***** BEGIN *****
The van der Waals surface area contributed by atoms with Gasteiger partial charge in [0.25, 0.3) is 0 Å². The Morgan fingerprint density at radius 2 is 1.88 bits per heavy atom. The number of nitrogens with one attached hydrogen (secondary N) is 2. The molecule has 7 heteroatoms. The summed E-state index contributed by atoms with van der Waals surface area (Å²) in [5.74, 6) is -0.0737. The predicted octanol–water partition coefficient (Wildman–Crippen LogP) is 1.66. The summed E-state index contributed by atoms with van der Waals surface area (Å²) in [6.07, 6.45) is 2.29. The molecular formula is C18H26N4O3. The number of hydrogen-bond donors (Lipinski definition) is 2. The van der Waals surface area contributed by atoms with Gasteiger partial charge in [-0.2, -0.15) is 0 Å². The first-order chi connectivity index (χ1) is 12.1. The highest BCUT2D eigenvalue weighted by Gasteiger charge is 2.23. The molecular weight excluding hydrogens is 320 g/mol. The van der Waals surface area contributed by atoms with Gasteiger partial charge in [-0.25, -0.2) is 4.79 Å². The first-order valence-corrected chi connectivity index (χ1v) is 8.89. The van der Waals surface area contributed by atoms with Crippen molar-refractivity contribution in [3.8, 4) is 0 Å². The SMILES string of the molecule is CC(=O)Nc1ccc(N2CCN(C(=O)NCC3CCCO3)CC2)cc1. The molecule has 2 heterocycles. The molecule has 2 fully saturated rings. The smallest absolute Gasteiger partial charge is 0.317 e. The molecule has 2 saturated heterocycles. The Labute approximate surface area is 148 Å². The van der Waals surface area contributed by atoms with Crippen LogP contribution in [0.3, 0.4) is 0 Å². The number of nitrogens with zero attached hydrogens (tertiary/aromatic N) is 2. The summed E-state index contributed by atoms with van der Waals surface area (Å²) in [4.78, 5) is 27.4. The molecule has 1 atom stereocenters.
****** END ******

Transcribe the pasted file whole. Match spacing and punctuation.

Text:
The van der Waals surface area contributed by atoms with Gasteiger partial charge in [0.25, 0.3) is 0 Å². The Morgan fingerprint density at radius 2 is 1.88 bits per heavy atom. The number of nitrogens with one attached hydrogen (secondary N) is 2. The molecule has 7 heteroatoms. The summed E-state index contributed by atoms with van der Waals surface area (Å²) in [5.74, 6) is -0.0737. The predicted octanol–water partition coefficient (Wildman–Crippen LogP) is 1.66. The summed E-state index contributed by atoms with van der Waals surface area (Å²) in [6.07, 6.45) is 2.29. The molecular formula is C18H26N4O3. The number of hydrogen-bond donors (Lipinski definition) is 2. The van der Waals surface area contributed by atoms with Gasteiger partial charge in [-0.2, -0.15) is 0 Å². The first-order chi connectivity index (χ1) is 12.1. The highest BCUT2D eigenvalue weighted by Gasteiger charge is 2.23. The molecular weight excluding hydrogens is 320 g/mol. The van der Waals surface area contributed by atoms with Gasteiger partial charge in [-0.25, -0.2) is 4.79 Å². The first-order valence-corrected chi connectivity index (χ1v) is 8.89. The van der Waals surface area contributed by atoms with Crippen molar-refractivity contribution in [3.8, 4) is 0 Å². The SMILES string of the molecule is CC(=O)Nc1ccc(N2CCN(C(=O)NCC3CCCO3)CC2)cc1. The molecule has 2 heterocycles. The molecule has 2 fully saturated rings. The smallest absolute Gasteiger partial charge is 0.317 e. The molecule has 2 saturated heterocycles. The Labute approximate surface area is 148 Å². The van der Waals surface area contributed by atoms with Crippen LogP contribution in [0.3, 0.4) is 0 Å². The number of nitrogens with zero attached hydrogens (tertiary/aromatic N) is 2. The summed E-state index contributed by atoms with van der Waals surface area (Å²) in [4.78, 5) is 27.4. The molecule has 1 atom stereocenters.